‘Something we need to reach today is unity between life and our art practice’, said Jannis Kounellis (born 1936, Piraeus) in 1968. He demonstrates this unity through the transformation of the gallery into a theatre where real life and fiction merge.
Born in Greece, he moved to Rome in 1956 due to civil war. His early works were ‘sign’ and ‘alphabet’ paintings, which incorporated large black letters, arrows or mathematical symbols, and were often stencilled to diminish evidence of the artist’s touch. In 1966-7, Kounellis began to incorporate three-dimensional materials into his paintings. By the following year, they had become installations resembling stage sets, in which the viewers were the actors.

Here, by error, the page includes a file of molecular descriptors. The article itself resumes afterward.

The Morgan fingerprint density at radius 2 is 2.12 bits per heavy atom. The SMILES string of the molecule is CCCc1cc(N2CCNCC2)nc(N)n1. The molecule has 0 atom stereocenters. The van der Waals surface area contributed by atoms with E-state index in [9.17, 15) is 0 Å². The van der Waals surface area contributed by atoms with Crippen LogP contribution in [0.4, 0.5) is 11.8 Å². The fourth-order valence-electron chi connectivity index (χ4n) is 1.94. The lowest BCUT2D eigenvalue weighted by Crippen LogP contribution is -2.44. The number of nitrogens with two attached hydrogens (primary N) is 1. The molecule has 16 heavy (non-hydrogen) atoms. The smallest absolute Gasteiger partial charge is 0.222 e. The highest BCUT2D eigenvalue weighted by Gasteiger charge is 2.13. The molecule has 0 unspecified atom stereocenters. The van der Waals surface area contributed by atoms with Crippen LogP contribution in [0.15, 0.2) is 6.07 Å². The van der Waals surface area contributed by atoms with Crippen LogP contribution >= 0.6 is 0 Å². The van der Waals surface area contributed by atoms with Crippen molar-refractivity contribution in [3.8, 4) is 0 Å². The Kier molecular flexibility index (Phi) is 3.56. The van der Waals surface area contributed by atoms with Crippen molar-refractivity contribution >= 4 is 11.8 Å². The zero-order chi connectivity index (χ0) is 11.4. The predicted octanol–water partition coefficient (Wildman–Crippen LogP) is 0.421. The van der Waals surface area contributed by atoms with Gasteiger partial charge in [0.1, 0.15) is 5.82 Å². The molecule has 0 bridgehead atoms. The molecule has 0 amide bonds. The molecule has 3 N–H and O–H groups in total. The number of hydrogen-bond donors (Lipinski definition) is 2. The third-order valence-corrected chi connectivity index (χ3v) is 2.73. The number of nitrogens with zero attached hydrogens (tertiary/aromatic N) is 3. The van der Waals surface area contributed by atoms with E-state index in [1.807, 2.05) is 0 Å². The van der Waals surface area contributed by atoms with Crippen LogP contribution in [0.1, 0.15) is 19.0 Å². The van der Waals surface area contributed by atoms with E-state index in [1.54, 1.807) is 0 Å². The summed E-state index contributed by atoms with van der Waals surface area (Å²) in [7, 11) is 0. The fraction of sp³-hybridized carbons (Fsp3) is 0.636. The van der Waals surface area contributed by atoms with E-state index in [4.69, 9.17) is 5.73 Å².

His materials, which include iron, cotton, coal, coffee, wood, fire, stones, earth, sacks, plants, and live animals are used symbolically, often chosen for their smell, or for their historical association with the place in which the work is shown. In installations such as the three part Untitled, 1967, a dream-like environment is created, where cacti and cotton wool emerge from iron structures, juxtaposed with a perch, which is sometimes occupied by a live parrot. One of Kounellis’ most famous works, created in 1969, was Untitled (12 horses), an installation in L’Attico Gallery in Rome consisting of twelve live horses tethered in the gallery for some days. This was an extreme manifestation of the desire to make art that could not be sold. He chose horses for their art-historical links to heroic paintings and equestrian statues. Kounellis’ poetic later works are also laden with references to history and myth.